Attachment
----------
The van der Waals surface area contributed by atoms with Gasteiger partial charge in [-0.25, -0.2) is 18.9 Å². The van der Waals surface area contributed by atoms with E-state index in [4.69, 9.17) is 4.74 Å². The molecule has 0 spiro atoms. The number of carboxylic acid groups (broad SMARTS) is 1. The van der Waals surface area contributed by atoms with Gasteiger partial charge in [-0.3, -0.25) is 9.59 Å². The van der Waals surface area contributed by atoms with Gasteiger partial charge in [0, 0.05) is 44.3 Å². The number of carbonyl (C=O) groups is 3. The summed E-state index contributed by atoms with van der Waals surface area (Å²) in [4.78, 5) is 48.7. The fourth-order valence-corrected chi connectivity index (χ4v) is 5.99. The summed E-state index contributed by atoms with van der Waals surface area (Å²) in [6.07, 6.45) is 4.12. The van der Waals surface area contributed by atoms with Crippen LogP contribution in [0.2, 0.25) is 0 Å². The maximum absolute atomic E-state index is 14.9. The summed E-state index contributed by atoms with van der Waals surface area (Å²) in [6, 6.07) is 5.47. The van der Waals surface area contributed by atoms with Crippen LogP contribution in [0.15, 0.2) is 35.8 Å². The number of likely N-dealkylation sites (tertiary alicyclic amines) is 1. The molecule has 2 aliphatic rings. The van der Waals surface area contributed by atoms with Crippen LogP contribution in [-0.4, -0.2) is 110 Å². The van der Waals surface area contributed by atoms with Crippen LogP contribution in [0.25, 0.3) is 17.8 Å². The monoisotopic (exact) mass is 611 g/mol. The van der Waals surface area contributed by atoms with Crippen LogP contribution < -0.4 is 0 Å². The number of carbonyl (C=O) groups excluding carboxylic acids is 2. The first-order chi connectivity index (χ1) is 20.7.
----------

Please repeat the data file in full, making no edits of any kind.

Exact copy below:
The van der Waals surface area contributed by atoms with Gasteiger partial charge in [-0.25, -0.2) is 18.9 Å². The van der Waals surface area contributed by atoms with E-state index in [4.69, 9.17) is 4.74 Å². The molecule has 0 spiro atoms. The number of carboxylic acid groups (broad SMARTS) is 1. The van der Waals surface area contributed by atoms with Gasteiger partial charge in [-0.3, -0.25) is 9.59 Å². The van der Waals surface area contributed by atoms with Gasteiger partial charge in [0, 0.05) is 44.3 Å². The number of carbonyl (C=O) groups is 3. The summed E-state index contributed by atoms with van der Waals surface area (Å²) in [4.78, 5) is 48.7. The fourth-order valence-corrected chi connectivity index (χ4v) is 5.99. The summed E-state index contributed by atoms with van der Waals surface area (Å²) in [6.07, 6.45) is 4.12. The van der Waals surface area contributed by atoms with Crippen LogP contribution in [0.2, 0.25) is 0 Å². The maximum absolute atomic E-state index is 14.9. The summed E-state index contributed by atoms with van der Waals surface area (Å²) in [6, 6.07) is 5.47. The van der Waals surface area contributed by atoms with Crippen LogP contribution in [0.15, 0.2) is 35.8 Å². The number of likely N-dealkylation sites (tertiary alicyclic amines) is 1. The molecule has 2 aliphatic rings. The van der Waals surface area contributed by atoms with Crippen LogP contribution in [-0.4, -0.2) is 110 Å². The van der Waals surface area contributed by atoms with Crippen LogP contribution in [0.25, 0.3) is 17.8 Å². The monoisotopic (exact) mass is 611 g/mol. The van der Waals surface area contributed by atoms with Crippen LogP contribution < -0.4 is 0 Å². The number of carbonyl (C=O) groups excluding carboxylic acids is 2. The first-order chi connectivity index (χ1) is 20.7.